Who Was Billy the Kid?
Little is known of Billy the Kid's youth, but early on he entered a life of thievery, eventually heading west and joining a violent gang. Billy was captured and sentenced to death for the murder of a sheriff but escaped after killing guards. The legend of Billy the Kid was created by his killer, Sheriff Pat Garrett.
Billy the Kid was born William Henry McCarty Jr. on November 23, 1859, in New York City. Little is known about his early life, but it is believed that his father died or left the family when Billy was very young, and he was orphaned at 15 when his mother died of tuberculosis. Shortly after, he and his brother got involved in petty theft.
Billy had a slim physique, sandy blond hair and blue eyes, and wore a signature sugar-loaf sombrero hat with a wide decorative band. He could be charming and polite one moment, then outraged and violent the next, a quixotic nature he used to great effect during his heists and robberies. According to legend, he killed 21 men during his days as an outlaw, one for each year of his life, though he likely killed far fewer than that number.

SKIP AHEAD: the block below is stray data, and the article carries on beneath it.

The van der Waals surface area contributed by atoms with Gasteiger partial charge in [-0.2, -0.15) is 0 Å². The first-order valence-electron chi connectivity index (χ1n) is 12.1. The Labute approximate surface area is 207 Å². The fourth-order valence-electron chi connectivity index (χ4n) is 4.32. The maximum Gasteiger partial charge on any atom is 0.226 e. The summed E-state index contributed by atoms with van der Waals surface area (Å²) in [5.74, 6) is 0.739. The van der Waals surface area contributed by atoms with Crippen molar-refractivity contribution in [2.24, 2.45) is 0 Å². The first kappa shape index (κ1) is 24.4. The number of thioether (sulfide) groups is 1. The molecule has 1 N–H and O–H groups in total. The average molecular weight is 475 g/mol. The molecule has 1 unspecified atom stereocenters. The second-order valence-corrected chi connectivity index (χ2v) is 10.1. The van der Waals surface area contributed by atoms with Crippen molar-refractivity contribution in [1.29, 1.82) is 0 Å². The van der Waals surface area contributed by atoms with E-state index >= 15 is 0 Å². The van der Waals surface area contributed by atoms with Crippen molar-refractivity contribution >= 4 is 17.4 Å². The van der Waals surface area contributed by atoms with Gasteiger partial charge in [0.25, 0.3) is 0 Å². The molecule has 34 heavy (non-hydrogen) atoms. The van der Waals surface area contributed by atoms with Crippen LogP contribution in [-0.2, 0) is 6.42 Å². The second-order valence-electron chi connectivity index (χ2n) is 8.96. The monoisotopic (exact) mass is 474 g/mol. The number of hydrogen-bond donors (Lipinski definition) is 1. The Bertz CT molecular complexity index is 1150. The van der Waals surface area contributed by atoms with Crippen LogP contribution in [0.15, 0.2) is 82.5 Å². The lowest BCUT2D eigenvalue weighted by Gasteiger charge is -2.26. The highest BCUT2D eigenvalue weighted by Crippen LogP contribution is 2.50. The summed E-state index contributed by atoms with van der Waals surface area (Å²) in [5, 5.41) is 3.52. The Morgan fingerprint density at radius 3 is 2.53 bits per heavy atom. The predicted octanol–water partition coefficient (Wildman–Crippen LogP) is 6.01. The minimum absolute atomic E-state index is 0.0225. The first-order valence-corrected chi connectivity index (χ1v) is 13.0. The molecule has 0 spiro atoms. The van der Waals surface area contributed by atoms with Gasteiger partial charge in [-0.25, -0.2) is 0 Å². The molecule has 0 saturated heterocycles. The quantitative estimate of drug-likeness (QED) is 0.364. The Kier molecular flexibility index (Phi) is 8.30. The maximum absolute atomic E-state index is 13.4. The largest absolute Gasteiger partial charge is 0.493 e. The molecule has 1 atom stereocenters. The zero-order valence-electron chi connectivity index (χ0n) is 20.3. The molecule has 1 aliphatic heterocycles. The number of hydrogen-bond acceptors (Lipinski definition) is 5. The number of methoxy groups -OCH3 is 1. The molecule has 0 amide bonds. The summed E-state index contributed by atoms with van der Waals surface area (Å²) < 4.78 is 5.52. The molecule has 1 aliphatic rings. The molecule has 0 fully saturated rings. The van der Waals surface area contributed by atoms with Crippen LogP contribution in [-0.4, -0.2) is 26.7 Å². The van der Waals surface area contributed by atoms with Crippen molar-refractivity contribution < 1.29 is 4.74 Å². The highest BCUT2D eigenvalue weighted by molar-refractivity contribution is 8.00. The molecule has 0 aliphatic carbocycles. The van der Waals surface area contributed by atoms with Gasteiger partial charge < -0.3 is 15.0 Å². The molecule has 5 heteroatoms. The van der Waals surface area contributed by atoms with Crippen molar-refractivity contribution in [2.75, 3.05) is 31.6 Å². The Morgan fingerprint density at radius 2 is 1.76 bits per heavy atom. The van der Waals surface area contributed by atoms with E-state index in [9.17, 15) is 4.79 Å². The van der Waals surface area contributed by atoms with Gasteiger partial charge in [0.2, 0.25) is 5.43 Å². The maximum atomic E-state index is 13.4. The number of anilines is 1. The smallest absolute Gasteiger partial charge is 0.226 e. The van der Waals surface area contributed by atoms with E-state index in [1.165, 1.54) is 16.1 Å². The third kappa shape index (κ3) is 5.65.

On the run from the authorities, Billy moved to Arizona briefly before joining up with a gang of gunfighters called to fight in the Lincoln County War. Known as the "Kid," Billy switched to the opposition to fight with John Tunstall as one of the "Regulators."
Barely escaping with his life, Billy became an outlaw and a fugitive. He stole horses and cattle until his arrest in 1880 for the killing of Sheriff Brady during the Lincoln County War. After being sentenced to death, he killed his two guards and escaped in 1881. He was hunted down and shot dead by Sheriff Pat Garrett on July 14, 1881, in Fort Sumner, New Mexico.
Shortly after the shooting, Sheriff Garrett wrote a biography of Billy, the hugely sensationalized The Authentic Life of Billy, the Kid. The book was the first of many accounts that would turn the young outlaw into a legend of the American frontier.
Flea Market Finding
The legend of Billy the Kid resurfaced in November 2017, when a North Carolina lawyer revealed he had unwittingly purchased an old tintype that featured both the Wild West outlaw and his hunter, Sheriff Garrett.
The lawyer had bought the tintype of five cowboys at a flea market in 2011 for $10. A few years later, upon discovering that a similar tintype of Billy the Kid was worth $5 million, he researched his item more carefully, eventually earning confirmation that Billy the Kid and Garrett were among the men pictured. The owner said he did not have the tintype formally evaluated, adding that he felt privileged just to have the historic item.
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